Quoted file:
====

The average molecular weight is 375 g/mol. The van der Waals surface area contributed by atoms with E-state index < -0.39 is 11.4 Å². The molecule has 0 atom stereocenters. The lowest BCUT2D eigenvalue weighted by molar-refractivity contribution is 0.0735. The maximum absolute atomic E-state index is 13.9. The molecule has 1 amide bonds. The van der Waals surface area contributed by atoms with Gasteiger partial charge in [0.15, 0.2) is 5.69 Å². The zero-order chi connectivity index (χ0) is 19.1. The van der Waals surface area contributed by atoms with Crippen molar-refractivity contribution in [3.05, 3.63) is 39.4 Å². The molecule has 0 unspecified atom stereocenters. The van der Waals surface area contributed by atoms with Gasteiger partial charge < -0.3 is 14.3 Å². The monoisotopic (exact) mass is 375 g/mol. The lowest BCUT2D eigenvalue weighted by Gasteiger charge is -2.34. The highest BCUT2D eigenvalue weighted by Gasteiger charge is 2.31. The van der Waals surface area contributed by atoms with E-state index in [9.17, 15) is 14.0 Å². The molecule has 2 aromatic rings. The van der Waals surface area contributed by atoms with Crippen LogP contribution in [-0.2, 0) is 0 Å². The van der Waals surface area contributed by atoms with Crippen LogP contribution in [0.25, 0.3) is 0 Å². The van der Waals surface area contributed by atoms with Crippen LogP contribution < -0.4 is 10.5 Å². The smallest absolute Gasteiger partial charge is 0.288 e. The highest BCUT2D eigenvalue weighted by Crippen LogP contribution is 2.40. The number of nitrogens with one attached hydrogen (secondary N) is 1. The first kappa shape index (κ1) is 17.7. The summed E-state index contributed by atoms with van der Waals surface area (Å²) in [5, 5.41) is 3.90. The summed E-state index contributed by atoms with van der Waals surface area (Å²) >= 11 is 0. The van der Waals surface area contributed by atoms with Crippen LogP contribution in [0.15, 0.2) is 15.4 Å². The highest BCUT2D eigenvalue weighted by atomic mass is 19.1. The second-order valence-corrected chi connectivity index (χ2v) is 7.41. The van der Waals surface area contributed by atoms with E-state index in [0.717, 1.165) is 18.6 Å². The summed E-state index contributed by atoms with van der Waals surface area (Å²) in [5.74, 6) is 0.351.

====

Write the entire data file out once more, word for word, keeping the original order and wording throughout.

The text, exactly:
The average molecular weight is 375 g/mol. The van der Waals surface area contributed by atoms with E-state index < -0.39 is 11.4 Å². The molecule has 0 atom stereocenters. The lowest BCUT2D eigenvalue weighted by molar-refractivity contribution is 0.0735. The maximum absolute atomic E-state index is 13.9. The molecule has 1 amide bonds. The van der Waals surface area contributed by atoms with Gasteiger partial charge in [0.15, 0.2) is 5.69 Å². The zero-order chi connectivity index (χ0) is 19.1. The van der Waals surface area contributed by atoms with Crippen molar-refractivity contribution in [3.05, 3.63) is 39.4 Å². The molecule has 0 unspecified atom stereocenters. The van der Waals surface area contributed by atoms with Gasteiger partial charge < -0.3 is 14.3 Å². The monoisotopic (exact) mass is 375 g/mol. The lowest BCUT2D eigenvalue weighted by Gasteiger charge is -2.34. The highest BCUT2D eigenvalue weighted by Gasteiger charge is 2.31. The van der Waals surface area contributed by atoms with E-state index in [9.17, 15) is 14.0 Å². The molecule has 2 aromatic rings. The van der Waals surface area contributed by atoms with Crippen LogP contribution in [-0.2, 0) is 0 Å². The van der Waals surface area contributed by atoms with Crippen LogP contribution in [0.25, 0.3) is 0 Å². The van der Waals surface area contributed by atoms with Crippen LogP contribution < -0.4 is 10.5 Å². The smallest absolute Gasteiger partial charge is 0.288 e. The highest BCUT2D eigenvalue weighted by Crippen LogP contribution is 2.40. The number of nitrogens with one attached hydrogen (secondary N) is 1. The first kappa shape index (κ1) is 17.7. The summed E-state index contributed by atoms with van der Waals surface area (Å²) in [5, 5.41) is 3.90. The summed E-state index contributed by atoms with van der Waals surface area (Å²) >= 11 is 0. The van der Waals surface area contributed by atoms with Crippen LogP contribution in [0.15, 0.2) is 15.4 Å². The highest BCUT2D eigenvalue weighted by atomic mass is 19.1. The second-order valence-corrected chi connectivity index (χ2v) is 7.41. The van der Waals surface area contributed by atoms with E-state index in [0.717, 1.165) is 18.6 Å². The summed E-state index contributed by atoms with van der Waals surface area (Å²) in [5.74, 6) is 0.351.